Elon Musk: “Enforced lockdowns are fascist”

A visionary entrepreneur with a mercurial personality, Elon Musk has disrupted the payments, energy, aerospace and automobile industries – all before turning 50. And now he dreams of colonizing Mars in his lifetime.

A visionary entrepreneur with a mercurial personality, Elon Musk has disrupted the payments, energy, aerospace and automobile industries – all before turning 50. And now he dreams of colonizing Mars in his lifetime.


In his now famous tweet of May 11th, the brilliant and controversial boss of car company Tesla announced the re-opening of his firm’s California factory, in contravention of lockdown measures designed to fight the spread Covid-19 in the United States. “Tesla is restarting production today against Alameda County rules. I will be on the line with everyone else. If anyone is arrested, I ask that it only be me.” A decision that cheered Donald Trump, an ardent supporter of a rapid return to full economic activity in the US, despite the risk that such a move would pose to the health of Americans. 


No one puts Elon in a corner

Musk’s willful political disobedience had its genesis several weeks earlier when, on March 23rd, he received the order to shut his Bay Area car manufacturing plant since it was not deemed an essential activity by the authorities. Wounded, he went on the warpath a week later, declaring, during a shareholder meeting that being ordered to shut down by the government was quite simply “fascist”.
Musk is not one to be muzzled, and knows that not even the governor of California, Gavin Newsom, would dare arrest him in the middle of a major economic crisis and risk the South African taking his factory and the 10,000 jobs it provides to a state where Tesla can continue to churn out Model X’s unhindered.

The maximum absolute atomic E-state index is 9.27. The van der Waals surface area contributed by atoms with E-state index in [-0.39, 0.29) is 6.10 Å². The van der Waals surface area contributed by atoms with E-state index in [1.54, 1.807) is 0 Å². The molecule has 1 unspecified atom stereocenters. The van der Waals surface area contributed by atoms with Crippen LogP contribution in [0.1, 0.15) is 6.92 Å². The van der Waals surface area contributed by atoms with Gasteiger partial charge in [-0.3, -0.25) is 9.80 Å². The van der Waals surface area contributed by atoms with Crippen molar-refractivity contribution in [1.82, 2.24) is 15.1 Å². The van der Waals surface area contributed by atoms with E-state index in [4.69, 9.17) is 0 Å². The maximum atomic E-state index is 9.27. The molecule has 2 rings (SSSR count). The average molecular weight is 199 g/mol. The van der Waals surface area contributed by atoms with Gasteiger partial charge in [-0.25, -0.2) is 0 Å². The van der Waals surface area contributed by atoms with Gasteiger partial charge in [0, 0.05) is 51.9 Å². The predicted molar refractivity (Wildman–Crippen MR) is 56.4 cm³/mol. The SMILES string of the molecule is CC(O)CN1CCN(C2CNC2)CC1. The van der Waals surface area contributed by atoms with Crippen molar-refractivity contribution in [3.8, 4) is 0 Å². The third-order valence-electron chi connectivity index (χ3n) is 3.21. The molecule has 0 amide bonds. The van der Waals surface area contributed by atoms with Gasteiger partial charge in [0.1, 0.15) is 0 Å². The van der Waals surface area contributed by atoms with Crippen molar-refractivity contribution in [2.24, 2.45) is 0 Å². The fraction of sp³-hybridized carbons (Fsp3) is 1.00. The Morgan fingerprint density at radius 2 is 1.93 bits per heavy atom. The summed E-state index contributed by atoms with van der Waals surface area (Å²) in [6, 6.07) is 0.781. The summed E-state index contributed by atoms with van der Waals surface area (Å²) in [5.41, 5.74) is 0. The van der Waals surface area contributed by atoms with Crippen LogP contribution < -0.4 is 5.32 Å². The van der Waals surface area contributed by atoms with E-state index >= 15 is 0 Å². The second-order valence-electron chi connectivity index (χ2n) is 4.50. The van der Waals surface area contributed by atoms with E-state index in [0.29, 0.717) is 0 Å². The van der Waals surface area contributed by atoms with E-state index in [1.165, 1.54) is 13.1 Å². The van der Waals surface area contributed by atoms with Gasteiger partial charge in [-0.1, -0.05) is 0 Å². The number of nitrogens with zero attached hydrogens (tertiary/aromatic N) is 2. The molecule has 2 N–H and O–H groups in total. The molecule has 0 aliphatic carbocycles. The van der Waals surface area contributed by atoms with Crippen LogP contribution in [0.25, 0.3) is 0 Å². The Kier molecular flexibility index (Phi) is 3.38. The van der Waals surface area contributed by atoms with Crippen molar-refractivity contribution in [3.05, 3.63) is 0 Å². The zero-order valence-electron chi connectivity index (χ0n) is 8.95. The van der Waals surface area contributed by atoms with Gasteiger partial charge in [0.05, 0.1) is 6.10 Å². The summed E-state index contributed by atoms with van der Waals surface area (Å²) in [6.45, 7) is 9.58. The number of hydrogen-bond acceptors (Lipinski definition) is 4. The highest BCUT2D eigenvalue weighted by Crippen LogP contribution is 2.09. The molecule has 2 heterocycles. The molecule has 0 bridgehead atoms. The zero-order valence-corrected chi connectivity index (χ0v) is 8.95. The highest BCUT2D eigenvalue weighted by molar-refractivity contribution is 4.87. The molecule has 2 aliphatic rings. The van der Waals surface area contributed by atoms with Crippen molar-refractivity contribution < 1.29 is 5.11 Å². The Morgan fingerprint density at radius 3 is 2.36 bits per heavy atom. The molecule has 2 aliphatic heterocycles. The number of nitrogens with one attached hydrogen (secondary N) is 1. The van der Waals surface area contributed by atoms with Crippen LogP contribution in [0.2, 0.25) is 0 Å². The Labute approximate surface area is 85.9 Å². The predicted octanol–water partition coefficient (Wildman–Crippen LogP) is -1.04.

"Musk is not one to be muzzled, and knows that not even the governor of California, Gavin Newsom, would dare arrest him in the middle of a major economic crisis for flouting a shelter-in-place order"

Despite his factory having to shut, Elon Musk made the podium of those billionaires that actually made money during the lockdown. The others are Amazon boss Jeff Bezos, who has brought in $32 billion since the turn of the year, and Colin Huang, the boss of Chinese e-commerce site Pindoudou ($14 billion). Elon Musk lands in third position with $11.5 billion pocketed since the start of the year. Beyond the raw figures, this reality reflects the vision and conviction of these CEOs, who have decided to carry on regardless during a healthcare crisis, risking the wrath of the regulators and the opprobrium of the general public.


Self-styled Tony Stark

The South African CEO and industrial engineer, who became a naturalized American in 2002, is part of an exclusive club of entrepreneurs who changed the rules of the game, who disrupted their chosen industry. Widely considered the greatest industrialist of modern times, Musk has reached previously unimagined heights of innovation, to the point where people have drawn comparisons with Tony Stark, aka Marvel’s Iron Man.
At twelve years of age, around the time he sold the program of his first video game, Musk was already an avid reader of science fiction, engineering and business books, which provided the blueprint for his future career.

In 1999 he created an internet bank called X.com, which acquired PayPal in 2000 and a year later subsumed its banking services operations into PayPal. The online payment company would be sold to Ebay in 2002 for $1.5 billion, with Musk using the proceeds to launch Space X, a commercial space flight and exploration company, which earlier this year carried American astronauts into space from American soil for the first time in almost a decade.
Musk has made no secret of his desire to put a human on Mars before the midway point of this century, as a precursor to colonizing the Red Planet. In racing to produce the technology to make this feat possible, Space X has stolen a march on traditional military-industrial companies at home as well as US rivals Russia and China.

In 2004 he bought into Tesla, becoming its CEO in 2008. Ten years later, on February 6th 2018, the child in Musk (and one suspects, nerds everywhere) cheered when he used Space X's Falcon Heavy rocket to launch a red Tesla Roadster into the void of space, where it should remain, whizzing round the solar system, for centuries to come.

 

By Anne-Sophie David

 

The Elon Musk Method: Business Principles from the World's Most Powerful Entrepreneur, (Leaders Press) is available in multiple formats 

  

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